Even though Captain Herb Emory and I have been friends and co-workers for over 16 years, we really don’t have that much in common.
He loves NASCAR, while I’m a big baseball guy. He listens to country music, and I prefer hip-hop. Herb likes red-eye gravy on his biscuits and I choose white sausage gravy.
When it comes to traffic issues though, we usually walk in lock-step.
Last week in my column I offered advice for drivers commuting in rainy conditions. After the column ran in the paper, I was bombarded with e-mails from people taking me to task for not suggesting people turn their headlights on when driving in the rain.
For that omission, I apologize. I should have included that piece of advice. But to be fair, I never think about turning my lights on when it rains. Because I always have my lights on. As soon as I get in my car, I put my seatbelt on and turn on my headlights. Day or night. Rain or shine. It’s second nature to me.
My hope is that it becomes second nature to all drivers in Atlanta. As soon as you start your car, turn your lights on. On this point, Captain Herb and I agree.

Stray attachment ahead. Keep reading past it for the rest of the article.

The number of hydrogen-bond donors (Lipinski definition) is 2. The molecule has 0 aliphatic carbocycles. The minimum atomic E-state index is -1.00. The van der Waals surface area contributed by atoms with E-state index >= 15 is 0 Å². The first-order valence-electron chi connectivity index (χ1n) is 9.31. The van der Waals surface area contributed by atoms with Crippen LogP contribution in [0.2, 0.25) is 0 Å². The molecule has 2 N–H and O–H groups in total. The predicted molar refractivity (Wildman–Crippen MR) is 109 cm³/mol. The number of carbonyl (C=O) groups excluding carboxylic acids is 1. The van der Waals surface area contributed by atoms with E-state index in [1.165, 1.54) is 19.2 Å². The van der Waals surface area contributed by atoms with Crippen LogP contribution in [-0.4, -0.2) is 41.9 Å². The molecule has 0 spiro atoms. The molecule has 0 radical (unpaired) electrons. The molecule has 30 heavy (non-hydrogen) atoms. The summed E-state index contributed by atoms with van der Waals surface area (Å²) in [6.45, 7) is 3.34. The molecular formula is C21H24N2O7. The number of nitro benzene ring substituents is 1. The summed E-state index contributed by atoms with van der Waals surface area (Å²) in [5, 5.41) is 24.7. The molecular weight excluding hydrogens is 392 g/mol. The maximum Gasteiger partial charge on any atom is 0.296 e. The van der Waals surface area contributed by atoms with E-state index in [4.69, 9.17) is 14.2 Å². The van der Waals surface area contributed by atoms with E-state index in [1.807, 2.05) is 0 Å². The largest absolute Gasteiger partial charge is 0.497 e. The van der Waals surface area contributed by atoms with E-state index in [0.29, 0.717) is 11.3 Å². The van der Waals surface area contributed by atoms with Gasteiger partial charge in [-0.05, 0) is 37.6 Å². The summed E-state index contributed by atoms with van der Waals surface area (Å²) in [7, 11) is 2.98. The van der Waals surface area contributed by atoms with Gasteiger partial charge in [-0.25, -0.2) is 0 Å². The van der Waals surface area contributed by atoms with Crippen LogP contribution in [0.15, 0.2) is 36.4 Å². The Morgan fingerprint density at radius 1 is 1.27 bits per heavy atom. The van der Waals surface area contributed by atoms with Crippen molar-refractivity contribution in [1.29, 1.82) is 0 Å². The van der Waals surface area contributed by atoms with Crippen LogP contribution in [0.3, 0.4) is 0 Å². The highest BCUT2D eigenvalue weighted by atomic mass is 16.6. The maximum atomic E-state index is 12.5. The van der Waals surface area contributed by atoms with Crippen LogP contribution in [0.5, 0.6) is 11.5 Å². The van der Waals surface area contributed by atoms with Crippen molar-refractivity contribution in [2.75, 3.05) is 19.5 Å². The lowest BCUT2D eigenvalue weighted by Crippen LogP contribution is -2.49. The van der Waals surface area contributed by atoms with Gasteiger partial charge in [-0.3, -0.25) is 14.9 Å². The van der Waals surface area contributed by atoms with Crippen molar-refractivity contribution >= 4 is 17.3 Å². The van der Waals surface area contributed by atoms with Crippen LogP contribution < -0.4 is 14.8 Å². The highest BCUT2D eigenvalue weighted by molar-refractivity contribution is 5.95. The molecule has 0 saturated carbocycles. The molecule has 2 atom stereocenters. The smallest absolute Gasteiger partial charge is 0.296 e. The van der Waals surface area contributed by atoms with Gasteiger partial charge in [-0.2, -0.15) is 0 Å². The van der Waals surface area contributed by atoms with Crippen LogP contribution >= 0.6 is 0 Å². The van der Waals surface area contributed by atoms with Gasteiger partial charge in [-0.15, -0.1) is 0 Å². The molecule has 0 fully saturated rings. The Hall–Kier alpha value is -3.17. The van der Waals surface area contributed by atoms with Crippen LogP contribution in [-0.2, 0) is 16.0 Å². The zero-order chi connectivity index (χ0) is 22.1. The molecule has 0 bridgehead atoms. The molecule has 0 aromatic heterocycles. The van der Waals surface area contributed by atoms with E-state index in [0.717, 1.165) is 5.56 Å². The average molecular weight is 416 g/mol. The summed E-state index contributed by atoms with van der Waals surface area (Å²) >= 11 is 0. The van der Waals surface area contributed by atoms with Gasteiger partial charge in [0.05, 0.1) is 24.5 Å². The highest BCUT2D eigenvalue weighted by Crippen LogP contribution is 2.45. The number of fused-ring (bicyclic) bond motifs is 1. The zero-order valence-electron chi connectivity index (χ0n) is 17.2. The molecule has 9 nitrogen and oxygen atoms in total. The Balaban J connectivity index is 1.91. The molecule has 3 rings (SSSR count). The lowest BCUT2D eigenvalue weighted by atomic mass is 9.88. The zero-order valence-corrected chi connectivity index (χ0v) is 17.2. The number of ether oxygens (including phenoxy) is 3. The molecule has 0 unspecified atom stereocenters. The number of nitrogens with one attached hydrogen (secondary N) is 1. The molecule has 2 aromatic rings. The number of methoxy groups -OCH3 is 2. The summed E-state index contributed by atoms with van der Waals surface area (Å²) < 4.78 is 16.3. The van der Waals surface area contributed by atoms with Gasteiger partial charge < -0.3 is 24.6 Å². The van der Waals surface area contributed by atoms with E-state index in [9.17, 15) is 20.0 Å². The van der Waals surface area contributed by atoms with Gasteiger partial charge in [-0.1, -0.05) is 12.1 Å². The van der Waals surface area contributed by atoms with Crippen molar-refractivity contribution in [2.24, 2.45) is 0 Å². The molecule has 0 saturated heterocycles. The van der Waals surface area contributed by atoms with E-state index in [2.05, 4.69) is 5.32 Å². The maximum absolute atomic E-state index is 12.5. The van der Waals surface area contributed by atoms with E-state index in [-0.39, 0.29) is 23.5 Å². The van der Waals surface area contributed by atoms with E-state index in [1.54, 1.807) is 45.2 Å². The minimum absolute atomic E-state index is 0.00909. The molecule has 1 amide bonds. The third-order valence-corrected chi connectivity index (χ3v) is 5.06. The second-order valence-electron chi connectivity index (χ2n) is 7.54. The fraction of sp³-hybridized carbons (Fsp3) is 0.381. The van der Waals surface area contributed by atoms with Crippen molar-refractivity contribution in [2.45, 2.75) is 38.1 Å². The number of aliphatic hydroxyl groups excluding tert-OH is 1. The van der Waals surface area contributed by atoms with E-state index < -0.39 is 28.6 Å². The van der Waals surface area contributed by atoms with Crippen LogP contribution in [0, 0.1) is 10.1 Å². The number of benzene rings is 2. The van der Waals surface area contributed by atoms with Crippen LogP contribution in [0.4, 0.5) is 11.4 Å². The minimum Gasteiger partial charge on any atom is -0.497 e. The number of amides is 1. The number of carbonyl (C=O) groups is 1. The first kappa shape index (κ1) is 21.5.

“That’s a good habit,” Captain Herb said. “There are no negatives at all to drive with your headlights on all the time.”
While I cover traffic indoors from the WSB Traffic Center, Captain Herb is usually in his helicopter or driving on the roads. He sees the need for headlight “awareness.”
“It’s a big problem,” Emory said. “The week before last (when we had four straight days of rain) I was driving and I looked around me and only three of 10 cars had their headlights on.”
Part of the problem might be reliance on “automatic” headlights on most modern vehicles.
“People need to get out of the habit of the automatic headlights doing the work for them,” Captain Herb said. “Sometimes they don’t activate when they need to be on. Drivers should make sure they are on when it’s raining or foggy or there is limited visibility.”
Not only is it safer to have your lights on in these conditions, it’s also the law.
According to the Georgia Department of Motor Vehicles: “Headlights must be on a half hour after sunset to a half hour before sunrise. Headlights must also be on when it is raining and when visibility is reduced to under 500 feet.”
Or, you can just to what I do and turn your lights on all the time. It’s easy, safe and will help make you more visible to your fellow commuters.
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